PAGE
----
La Roche carries on after death
Magical season continued as ‘basketball became our outlet’
As a special season was beginning to take shape for La Roche College, coach Scott Lang was in the gym on a December afternoon running his basketball team through another practice, something he had so many times before during his career.
His team, riding the high of a six-game win streak, was preparing for its contest against Alleghany Mountain Collegiate Conference opponent Penn State-Behrend.
There were no signs that a tragedy was on the horizon.
By the end of the day, the looming showdown had a meaningless feel to it. Lang, who had been the head coach at the school since 1997, collapsed and died at practice. He was dead at age 41 from heart failure.
“It was shocking,” senior guard Laron Mann said. “I didn’t want to believe it was happening. I thought coach would pull through. Nothing had ever held him back before. I couldn’t believe it when I found out he died.”
It was a moment that could have changed everything. The Redhawks could easily have struggled to stay focused because of Lang's death and that would have put the special season in jeopardy.
Senior guard Nate Wojciechowski said he and his teammates were determined to not let that happen.
So in the face of extreme adversity, in the face of something that would have provided the players with a reason to hang their heads and be overwhelmed by their pain, the team rose up and kept pushing forward.
In their first game back, eight days after the untimely death of Lang, Wojciechowski scored 22 points and grabbed eight rebounds has he led the Redhawks to a 75-60 victory, extending a win streak that would later reach 17 games.
“The way we looked at it was that it made us closer as a team,” Wojciechowski said. “It was tough not having him around, but basketball became our outlet. It became a release for us.”
From day one of this season, Lang believed La Roche could put together a season to remember. Interim head coach Harry Jenkins, a retired teacher who has been on the coaching staff for three years, talked about the vision of greatness Lang had for his team.
“Scott talked about us being successful and having a special season,” Jenkins said. “I had never heard [him] talk so much about it before and he really felt like we could win a conference championship and a spot in the NCAA tournament. As we started to win, you started to believe it was possible.”
Two days before the death of Lang, La Roche drilled Pitt-Greensburg 71-48, extending its win streak to six games and providing the team with another shot of confidence.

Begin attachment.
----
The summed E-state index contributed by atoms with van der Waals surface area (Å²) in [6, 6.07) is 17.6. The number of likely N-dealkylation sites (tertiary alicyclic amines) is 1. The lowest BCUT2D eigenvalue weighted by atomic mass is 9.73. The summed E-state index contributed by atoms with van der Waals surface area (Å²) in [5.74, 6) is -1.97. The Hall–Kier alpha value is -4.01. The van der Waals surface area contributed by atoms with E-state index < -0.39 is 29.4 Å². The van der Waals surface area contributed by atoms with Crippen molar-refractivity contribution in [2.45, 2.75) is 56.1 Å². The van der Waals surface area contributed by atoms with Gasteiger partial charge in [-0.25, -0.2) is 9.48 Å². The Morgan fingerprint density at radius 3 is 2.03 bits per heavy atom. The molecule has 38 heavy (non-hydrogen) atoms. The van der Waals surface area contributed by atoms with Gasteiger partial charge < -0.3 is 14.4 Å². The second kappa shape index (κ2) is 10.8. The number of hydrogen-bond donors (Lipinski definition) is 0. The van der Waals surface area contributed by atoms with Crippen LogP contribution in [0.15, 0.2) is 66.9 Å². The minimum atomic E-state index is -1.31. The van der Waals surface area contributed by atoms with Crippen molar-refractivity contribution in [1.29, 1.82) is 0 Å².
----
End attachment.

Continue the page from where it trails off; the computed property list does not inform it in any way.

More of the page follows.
It was the last time Lang would see his team play a game. Although he had been dealing with heart problems, Lang had changed the routine in his life to keep himself in good health and told Jenkins he felt as good as he had in a long time.
Going forward was the hard part after Lang passed away.
“It took time to get focused on basketball again,” Jenkins said. “We tried not to talk about it as much as we went through the season, but everyone was thinking of coach Lang. They knew what goals he wanted us to accomplish and we wanted to achieve them. LeRon and Nate became the torchbearers of the program and led us through the rest of the year.”
La Roche would lose only once in the regular season after the death of Lang, setting the stage for a run at the conference tournament championship.
The Redhawks knocked off Hilbert 86-69 in the semifinal round and faced Penn State-Behrend in the championship on the basketball court that is named in honor of Lang.
Emotions were running high, especially with La Roche knowing it was so close to making Lang’s dream of a championship come true, and the game was a battle from start to finish.
La Roche held a 30-27 advantage at halftime but neither team could build a lead bigger than six points in the second half. It came down to the Redhawks making one big play to seal the deal.
PSU-B's Nick Dvorsky shot a long two-pointer with one second remaining, but Mann elevated and swatted it away, giving La Roche its first conference title and first ever berth to the NCAA Division III tournament.
“A lot was running through my mind after the game,” Mann said. “I just kept saying ‘We did it coach Lang, we did it.’ It was bittersweet to win the conference title because we all wished coach could have been there with us to celebrate. But I know he was there watching over us.”
The NCAA tourney experience would only last one game. The Redhawks, who had never won more than 15 games in a season, lost 74-68 to Wittenberg in the opening round. Their season ended with 25 wins and three losses.
“We came into the season unranked and were expected to be a middle-of-the-pack team in the league,” Jenkins said. “To be able to accomplish what we did is big for the program. It was an amazing adventure and we owe it to coach Lang. He never expected less than the best from his team.”
Jenkins isn’t sure what direction the program will take next season in terms of a head coach, but what Jenkins does know is that he will never let the memory of Lang fade away.
“He was a very demanding coach but he was also a very caring person,” Jenkins said. “He was a great guide for the players. I learned so much from him and enjoyed having a chance to coach with him.”
Wojciechowski shared similar thoughts on a coach who helped make his senior season one to remember.
“I feel so blessed that I was able to play for coach Lang,” Wojciechowski said. “He taught me so much and I feel like I am a better person and player because he was in my life.”